From the age of nine (1981) to my motorcycle accident in 1991, although not particularly adept, I enjoyed playing keyboards and woodwind instruments, namely clarinet, flute, and saxophone.
The nerve injury sustained in that accident put an abrupt end to pretty much all playing of woodwind. While using the left hand side keys on the sax made it possible to play (almost) two full octaves, a clear sounding E, F, and F# were absent from this range, which made it difficult to play many tunes correctly.
I transferred to playing trumpet in February 1992, which I didn't really enjoy, then later, with the restoration of motor function to my bicep,
I took up the trombone, which, in my opinion, has a much nicer mellow sound to it.
My two saxes have remained set-up since the accident, and I'd have a play on them from time to time; usually playing Pink Panther and Summertime, but I really wanted to be able to play the lower notes again.
Around November, 2016, I began looking into the possibility of an adaptation, and came across an instrument developed by Stelling Brass and Winds and frequently demonstrated by Dr David Nabb.
Their adaptation looks pretty neat, but after contacting David, I decided the cost was not justifiable given my standard of playing.
My solution, while limited and in need of further refinements, makes use of five small solenoids that are powered by a solenoid driver circuit. I almost dropped the project after seemingly getting nowhere with the electronics to drive the solenoids, but then I saw a video of Bob Reynolds using just his left hand to play and gained a second wind of motivation. Bob has kindly agreed for me to post a link to his video on here, so please check him out.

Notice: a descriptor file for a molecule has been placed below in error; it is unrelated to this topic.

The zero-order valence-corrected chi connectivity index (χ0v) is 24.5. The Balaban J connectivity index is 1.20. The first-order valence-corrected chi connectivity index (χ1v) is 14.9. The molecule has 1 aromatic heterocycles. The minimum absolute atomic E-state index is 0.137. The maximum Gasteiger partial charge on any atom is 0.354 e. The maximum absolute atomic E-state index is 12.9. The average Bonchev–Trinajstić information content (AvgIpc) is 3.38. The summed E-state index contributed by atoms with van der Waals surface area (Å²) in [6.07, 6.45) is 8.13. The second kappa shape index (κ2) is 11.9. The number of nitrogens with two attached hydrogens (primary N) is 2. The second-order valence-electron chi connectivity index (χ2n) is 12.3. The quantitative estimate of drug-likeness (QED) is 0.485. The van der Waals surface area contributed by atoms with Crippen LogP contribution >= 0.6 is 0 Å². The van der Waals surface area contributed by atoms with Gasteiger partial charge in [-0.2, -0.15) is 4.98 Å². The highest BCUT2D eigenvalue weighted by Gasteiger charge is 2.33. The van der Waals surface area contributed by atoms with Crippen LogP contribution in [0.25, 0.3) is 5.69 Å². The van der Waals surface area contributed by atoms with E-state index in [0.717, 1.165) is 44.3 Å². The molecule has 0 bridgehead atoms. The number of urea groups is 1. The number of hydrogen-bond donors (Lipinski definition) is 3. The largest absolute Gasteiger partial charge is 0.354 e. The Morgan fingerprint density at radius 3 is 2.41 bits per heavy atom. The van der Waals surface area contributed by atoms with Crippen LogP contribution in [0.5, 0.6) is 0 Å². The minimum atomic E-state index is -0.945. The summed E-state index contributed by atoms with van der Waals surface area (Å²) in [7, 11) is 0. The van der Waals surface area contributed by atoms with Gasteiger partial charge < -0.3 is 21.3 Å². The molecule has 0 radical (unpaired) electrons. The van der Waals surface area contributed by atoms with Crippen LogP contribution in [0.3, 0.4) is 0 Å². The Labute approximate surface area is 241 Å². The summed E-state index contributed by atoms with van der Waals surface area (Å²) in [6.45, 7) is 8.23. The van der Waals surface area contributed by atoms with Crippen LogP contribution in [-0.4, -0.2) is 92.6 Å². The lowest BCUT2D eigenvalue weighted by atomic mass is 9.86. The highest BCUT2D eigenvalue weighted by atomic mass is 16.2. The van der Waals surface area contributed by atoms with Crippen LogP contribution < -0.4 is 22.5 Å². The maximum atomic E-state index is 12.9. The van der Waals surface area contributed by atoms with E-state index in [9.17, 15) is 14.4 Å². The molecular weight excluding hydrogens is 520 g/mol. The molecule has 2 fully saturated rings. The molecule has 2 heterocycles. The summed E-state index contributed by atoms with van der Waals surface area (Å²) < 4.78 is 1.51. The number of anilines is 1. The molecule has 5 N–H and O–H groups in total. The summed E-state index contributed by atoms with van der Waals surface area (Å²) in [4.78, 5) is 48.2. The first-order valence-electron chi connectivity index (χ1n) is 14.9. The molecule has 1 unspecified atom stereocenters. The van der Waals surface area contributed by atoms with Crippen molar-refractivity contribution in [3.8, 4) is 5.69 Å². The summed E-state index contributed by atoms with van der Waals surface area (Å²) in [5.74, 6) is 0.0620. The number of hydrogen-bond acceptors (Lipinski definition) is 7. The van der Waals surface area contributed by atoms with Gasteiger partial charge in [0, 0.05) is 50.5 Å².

My adaptation is completely usable and has restored the range of notes I can play back to where I was in 1991.
At first, I found hitting lower D down to bottom Bb quite difficult until I overhauled the pads and linkages that had disintegrated over the 27 years I have not been using these keys. There was also an issue caused by flexing of the solenoid mounting plate, which I addressed in version 2 of my adaptation.
The notes in the altissimo range are also playable using this adaptation. However, the number of alternative fingerings for such notes are somewhat limited. Although I struggle with the top G, I can comfortably play up to C# in the first altissimo range using only the available adapted keys. More altissimo fingerings would be possible if the right hand palm keys could be added to this adaptation.
Using this adaptation, the musician is free to move around while playing so long as they use the traditional support strap. A full harness support strap is recommended as the standard neck strap can become quite painful if playing for any length of time due to it taking the full weight of the instrument. Personally, I have found placing a traditional neck strap over my left shoulder and under the right arm to be very comfortable (and much easier to don than a full harness!). Having the neck strap just around my neck put a lot of pressure right where my nerve damage is, leaving me in significant pain after playing.
Presented on this page are the resources I have used, a report of my development progress, schematics and Gerber files for my PCB design, and some video footage to accompany my documentation.
For other instrument adaptations, please check out the One Handed Musical Instruments trust website.
I welcome any comments or questions about this adaptation, and openly share my work in the hope someone can take it further.
I have posted a number of YouTube videos explaining the design and examples of me playing at different stages of testing (sorry for the poor quality). You can see them here.
I have just finished changing and setting all the pads on my alto (a much harder job than doing the tenor), and intend to develop a new adaptation for it. This version will not use any electronics and will, I hope, reinstate some of the right hand palm keys. Details will be added to this site as and when.